Off to Amazon EC2, and my Windows instance was up in 20 minutes (which is still far too long, I can get a Linux instance running to the same level of usefulness in 2-3 minutes, but that is a rant for another time... at least Amazon are not wasting my time telling me they have a service that in fact they don't have.)

<- vs. = in R

One of the first thing to strike a programmer new to R is <- all over the place. "Ugly!" may be a first reaction. But probe a bit deeper and you'll find you can use = just as well. "So why bother with <- at all?!" is a common reaction.The most pragmatic advice I've seen from experienced R programmers is it really just comes down to personal preference.

As I'm coming from experience in C++, PHP, Javascript, python, java, (the list goes on), I use = in my R code. Except in one case, which I'll come to in a moment. I've used = in almost all my R-related blog posts and StackOverflow questions and answers and no-one has ever taken offence (AFAIK), shunned me (AFAIK), or done an edit to change them all to <-. So it appears to be acceptable.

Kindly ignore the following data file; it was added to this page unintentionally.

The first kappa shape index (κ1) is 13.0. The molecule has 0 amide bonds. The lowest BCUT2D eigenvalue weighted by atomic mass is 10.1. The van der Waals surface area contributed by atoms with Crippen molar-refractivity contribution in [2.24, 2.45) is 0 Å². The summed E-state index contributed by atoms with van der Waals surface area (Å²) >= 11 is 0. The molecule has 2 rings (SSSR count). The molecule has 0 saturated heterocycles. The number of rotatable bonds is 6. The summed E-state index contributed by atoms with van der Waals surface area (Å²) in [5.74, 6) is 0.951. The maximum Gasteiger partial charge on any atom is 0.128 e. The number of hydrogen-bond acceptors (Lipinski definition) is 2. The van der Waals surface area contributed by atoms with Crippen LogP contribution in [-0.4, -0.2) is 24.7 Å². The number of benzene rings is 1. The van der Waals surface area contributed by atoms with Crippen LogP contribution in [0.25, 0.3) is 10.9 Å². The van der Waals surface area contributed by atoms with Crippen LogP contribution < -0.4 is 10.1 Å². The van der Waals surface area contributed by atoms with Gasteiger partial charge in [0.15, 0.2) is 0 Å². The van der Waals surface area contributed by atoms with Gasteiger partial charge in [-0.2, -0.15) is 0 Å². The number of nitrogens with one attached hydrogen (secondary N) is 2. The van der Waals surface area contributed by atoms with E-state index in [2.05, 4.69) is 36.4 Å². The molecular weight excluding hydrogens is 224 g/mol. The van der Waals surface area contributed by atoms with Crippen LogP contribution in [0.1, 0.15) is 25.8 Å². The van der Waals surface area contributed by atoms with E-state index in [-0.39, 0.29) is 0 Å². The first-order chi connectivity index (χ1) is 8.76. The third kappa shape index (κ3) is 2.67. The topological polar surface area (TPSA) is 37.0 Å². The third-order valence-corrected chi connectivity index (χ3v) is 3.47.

But there are three downsides I can think of, one important, one social and one bogus.

The first downside is R also uses the single equals sign for a named parameter assignment in a function call. This generally doesn't matter because using assignment in parameters is bad form in C-like languages, so I don't get confused. Just about the only time it ever matters to me is timing code. I *have* to write:

     timing = system.time( x <- do_calculation(a=1,b=2) )

If I write the following then x won't get assigned:

  timing = system.time( x = do_calculation(a=1,b=2) )

The second downside is the R community considers <- to be standard. So all packages use it, all books use it. If you want to be part of the in-crowd you have to use it too.

The third downside is it is easier to use search-and-replace to convert all your "<-" to "=", than it is to go the other way. But this is suspicious: the above example shows why you cannot do "<-" to "=" completely automatically anyway.


Are there any upsides to preferring = to compensate? Yes, though they'll sound petty to people who believe using <- is the Only Way. First it is one less keystroke. Second, in comparisons, this does not work:

    if(x<-5)cat("x is less than minus five\n")

So you must put spaces around < and > in R; it is not just a style thing as it is in other languages.